NEW Q7 FLAGSHIP IN SA: 'The new Audi Q7 demands serious consideration,' writes Ferdi de Vos. Image: MotoPress / Audi
Cape Town - Large, luxurious, yet lighter and tauter the second generation Q7, Audi’s most advanced Q model ever is now in South Africa.
And right on cue, too – as its predecessor, having been around for a long nine years, was being completely outsold by the BMW X5, Merc’s spruced up GLE, and JLR’s Landy Discovery.
Image gallery: 2015 Audi Q7
Also, while Audi has been performing well worldwide (with sales up by 3.5%) the brand is struggling locally, having lost more than 21% of market share in the last year.
'Q7 deserves better'
In light of this the automaker will rely heavily on the technologically advanced Q7 to re-establish the Four Rings’ credentials here, but unfortunately its market entry is overshadowed by the massive emissions scandal rocking the VW Group….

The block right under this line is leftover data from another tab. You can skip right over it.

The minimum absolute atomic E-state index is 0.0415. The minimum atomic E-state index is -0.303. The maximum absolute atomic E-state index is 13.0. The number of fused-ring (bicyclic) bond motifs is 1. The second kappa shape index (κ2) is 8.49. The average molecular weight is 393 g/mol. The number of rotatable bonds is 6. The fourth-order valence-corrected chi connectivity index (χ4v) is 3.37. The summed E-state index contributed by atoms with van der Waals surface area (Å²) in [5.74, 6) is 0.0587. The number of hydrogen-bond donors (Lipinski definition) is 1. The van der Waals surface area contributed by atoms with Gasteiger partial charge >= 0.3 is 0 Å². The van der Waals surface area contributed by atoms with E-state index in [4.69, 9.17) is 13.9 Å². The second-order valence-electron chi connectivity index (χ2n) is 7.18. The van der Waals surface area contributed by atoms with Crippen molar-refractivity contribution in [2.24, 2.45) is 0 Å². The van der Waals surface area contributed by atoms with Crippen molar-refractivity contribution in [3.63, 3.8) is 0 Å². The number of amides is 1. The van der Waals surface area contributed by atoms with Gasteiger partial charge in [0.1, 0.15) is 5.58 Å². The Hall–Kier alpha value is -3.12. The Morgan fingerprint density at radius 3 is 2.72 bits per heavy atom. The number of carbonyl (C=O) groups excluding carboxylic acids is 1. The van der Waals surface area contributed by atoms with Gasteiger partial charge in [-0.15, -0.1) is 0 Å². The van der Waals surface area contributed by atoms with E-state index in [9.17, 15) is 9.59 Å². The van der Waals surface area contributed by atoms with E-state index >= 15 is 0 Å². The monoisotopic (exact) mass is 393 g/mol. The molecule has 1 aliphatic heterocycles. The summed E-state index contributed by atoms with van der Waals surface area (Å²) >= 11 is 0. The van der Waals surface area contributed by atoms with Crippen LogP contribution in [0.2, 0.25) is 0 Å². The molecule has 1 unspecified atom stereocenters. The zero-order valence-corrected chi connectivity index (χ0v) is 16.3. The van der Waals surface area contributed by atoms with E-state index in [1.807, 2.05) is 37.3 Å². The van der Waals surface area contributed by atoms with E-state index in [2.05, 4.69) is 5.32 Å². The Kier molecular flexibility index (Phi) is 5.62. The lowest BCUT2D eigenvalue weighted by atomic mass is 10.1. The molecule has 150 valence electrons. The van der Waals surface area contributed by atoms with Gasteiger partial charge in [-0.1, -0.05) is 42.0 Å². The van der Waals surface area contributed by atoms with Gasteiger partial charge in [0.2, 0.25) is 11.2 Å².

It’s a pity, really, because the new Q7 deserves better.
New Q7 at a glance:
• Second generation Q7 is slightly shorter and narrower than predecessor
• Lightweight construction saves 325kg (in five-door version) in weight over predecessor
• Despite its reduced exterior dimensions, the new Q7 has largest interior in its class
• Overhauled and more powerful 3.0 V6 turbodiesel for market launch
• Better performance, but fuel consumption reduced by up to 28%
• Newly developed eight-speed tiptronic gearbox and quattro permanent all-wheel drive
• Electromechanical steering standard and four-wheel steering optional
• Completely new MMI operating concept, numerous new connect services
• Wide range of driver assistance systems; widest offering in the segment
• Adaptive cruise control with traffic jam assist, pre-sense pedestrian recognition, rear cross-traffic assist and trailer manoeuvre assist